HAVANA TIMES — Fredrika Bremer was an outstanding Swedish writer and feminist activist who visited “our” city in the mid-19th century. Touched by the romantic wave, she was confronted with the stale values of her society and therefore went traveling around the world alone.
Not a mere spectator, she craved for transformations that would subvert unjust political orders. Her weapons were literature and a sketchbook.
I don’t know what specifically brought her to Cuba, but the sight of this Caribbean and slave-labor based island immensely impacted her romantic Scandinavian sensibility.
Fredrika sent letters to her sister describing the colonial architecture, the coffee and sugarcane plantations, the plants and animals she’d never seen, as well as the gatherings of the wealthy and the suffering of the slaves.
What particularly caught her attention was how religion was practiced here. Concerning that issue, I found some of her notes that aroused my curiosity.
Havana, April 15, 1851
Today is Holy Thursday, a grand celebration for the Catholic Church, and in the morning I visited a couple of churches in the city. In them were large gatherings. The ladies, dressed in clothes for dancing, were kneeling on magnificent carpets, wearing silk suits and satin shoes, jewelry, gold ornaments and flowers, with their necks and arms in the air. And everywhere women were covered with sheer black lace mantillas while waving their brightly colored fans […]
Near them the gentlemen remained standing for people to examine them with their monocles. It was truly beautiful, seeing these females of all colors — since among them were mulatto women who were was also well-dressed and possessing splendid figures — all of them kneeling in a group in the church’s nave […]
But the inability to think seriously about anything other than vanity and frivolity was disturbing, especially on a day like this, the Day of Communion, which is a solemn occasion, tranquil, without vanity, the occasion on which began the loftiest and most sacrosanct life of humanity.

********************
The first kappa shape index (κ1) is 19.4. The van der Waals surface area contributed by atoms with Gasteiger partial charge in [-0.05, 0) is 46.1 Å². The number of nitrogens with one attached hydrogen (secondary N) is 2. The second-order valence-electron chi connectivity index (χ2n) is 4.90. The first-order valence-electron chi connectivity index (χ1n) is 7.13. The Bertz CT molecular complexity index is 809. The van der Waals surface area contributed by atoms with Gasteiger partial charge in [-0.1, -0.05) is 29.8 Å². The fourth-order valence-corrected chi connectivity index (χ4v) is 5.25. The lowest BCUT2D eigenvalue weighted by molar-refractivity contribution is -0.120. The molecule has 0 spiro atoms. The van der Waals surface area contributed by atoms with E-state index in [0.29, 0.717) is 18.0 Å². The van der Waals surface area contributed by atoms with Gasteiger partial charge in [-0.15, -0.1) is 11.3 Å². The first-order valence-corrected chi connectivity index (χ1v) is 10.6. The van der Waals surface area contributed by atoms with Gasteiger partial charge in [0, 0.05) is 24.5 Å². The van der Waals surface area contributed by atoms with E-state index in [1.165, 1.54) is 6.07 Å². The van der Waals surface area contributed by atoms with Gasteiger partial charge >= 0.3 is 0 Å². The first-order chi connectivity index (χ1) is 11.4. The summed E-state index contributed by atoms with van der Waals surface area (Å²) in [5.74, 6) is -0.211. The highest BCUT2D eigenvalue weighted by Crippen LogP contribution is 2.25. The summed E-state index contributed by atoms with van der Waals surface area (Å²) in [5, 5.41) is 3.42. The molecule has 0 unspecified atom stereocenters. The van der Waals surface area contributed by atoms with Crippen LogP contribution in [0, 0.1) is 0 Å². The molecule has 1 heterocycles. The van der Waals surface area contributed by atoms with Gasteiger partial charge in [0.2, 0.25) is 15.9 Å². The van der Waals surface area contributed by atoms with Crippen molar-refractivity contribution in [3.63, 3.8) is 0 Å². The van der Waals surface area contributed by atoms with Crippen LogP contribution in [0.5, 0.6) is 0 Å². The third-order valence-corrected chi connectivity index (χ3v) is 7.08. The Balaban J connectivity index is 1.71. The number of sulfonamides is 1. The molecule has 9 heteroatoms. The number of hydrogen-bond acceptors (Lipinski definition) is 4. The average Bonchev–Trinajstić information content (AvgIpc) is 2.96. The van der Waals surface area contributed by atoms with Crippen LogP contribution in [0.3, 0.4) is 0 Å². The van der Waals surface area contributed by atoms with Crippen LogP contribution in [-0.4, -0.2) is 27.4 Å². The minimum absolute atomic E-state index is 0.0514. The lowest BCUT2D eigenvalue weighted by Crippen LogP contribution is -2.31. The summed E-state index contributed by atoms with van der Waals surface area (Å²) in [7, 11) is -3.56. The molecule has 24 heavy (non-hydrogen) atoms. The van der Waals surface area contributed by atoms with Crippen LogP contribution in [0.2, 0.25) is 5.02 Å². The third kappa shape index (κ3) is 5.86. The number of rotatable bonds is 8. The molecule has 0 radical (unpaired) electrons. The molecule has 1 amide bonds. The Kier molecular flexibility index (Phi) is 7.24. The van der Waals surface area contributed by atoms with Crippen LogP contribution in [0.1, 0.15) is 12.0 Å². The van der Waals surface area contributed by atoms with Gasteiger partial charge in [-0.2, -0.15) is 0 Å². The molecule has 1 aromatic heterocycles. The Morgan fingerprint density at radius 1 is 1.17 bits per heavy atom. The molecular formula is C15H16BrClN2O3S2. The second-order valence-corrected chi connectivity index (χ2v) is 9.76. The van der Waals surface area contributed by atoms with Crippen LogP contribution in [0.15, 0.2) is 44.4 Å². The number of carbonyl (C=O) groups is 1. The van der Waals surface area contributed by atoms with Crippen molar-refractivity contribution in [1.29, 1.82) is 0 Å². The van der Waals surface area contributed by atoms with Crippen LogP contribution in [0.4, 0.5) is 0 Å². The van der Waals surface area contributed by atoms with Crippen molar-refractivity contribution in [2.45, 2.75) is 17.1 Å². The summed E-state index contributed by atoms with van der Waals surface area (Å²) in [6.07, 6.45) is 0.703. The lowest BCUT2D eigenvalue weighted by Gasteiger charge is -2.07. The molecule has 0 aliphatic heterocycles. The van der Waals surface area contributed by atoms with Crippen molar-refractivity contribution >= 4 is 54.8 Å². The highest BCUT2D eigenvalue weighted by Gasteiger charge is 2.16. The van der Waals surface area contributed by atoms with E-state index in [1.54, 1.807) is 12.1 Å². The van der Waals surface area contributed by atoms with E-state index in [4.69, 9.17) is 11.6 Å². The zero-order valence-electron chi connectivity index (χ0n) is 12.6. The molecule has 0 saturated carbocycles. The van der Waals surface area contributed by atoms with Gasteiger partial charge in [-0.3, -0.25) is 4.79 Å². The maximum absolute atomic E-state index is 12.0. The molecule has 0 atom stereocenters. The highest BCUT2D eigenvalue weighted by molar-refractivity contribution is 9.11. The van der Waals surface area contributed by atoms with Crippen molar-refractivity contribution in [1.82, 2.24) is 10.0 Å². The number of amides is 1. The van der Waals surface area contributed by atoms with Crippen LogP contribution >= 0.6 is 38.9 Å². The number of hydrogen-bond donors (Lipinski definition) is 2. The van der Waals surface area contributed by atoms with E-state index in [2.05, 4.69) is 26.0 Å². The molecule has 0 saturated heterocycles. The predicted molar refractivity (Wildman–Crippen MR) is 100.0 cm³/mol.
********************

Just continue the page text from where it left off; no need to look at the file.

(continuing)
Wearing ballroom gowns, white, brown and black ladies, accompanied by their gentlemen, filled the square starting early in the afternoon, promenading at their pleasure while chatting and laughing. The mulatto women were characterized especially by their ostentation, the bright flowers and ornaments they wore on their heads and necks, while swaying their hips in their marked peacock style. […]
Thousands of people celebrated merrily in the square and in the streets, especially the blacks, who were dressed in all the colors of the rainbow. It was a brilliant show, but one couldn’t imagine anything less appropriate for the occasion. Not a breath of seriousness seemed to touch the crowd. It was clear through this procession that religion has died in Cuba!
It seems that with respect to “our” religion, the Swedish writer was “lost in a field of lettuce,” as we say. She didn’t even assume that stance so typical of European Enlightenment that reduces others to a lower stage in the evolutionary process. No – Bremer applied a radical formula: If you’re not like me, you don’t exist.
We all have areas of light and areas of shadow. It’s not easy to transfer the bars that are imposed on one’s own culture, nonetheless she tried to.
I recommend her Cartas desde Cuba (Letters from Cuba), published a little more than 10 years ago by the Fundacion Fernando Ortiz (a copy of this book can be found at the St. John Lateran Convent’s library, in the Vedado district).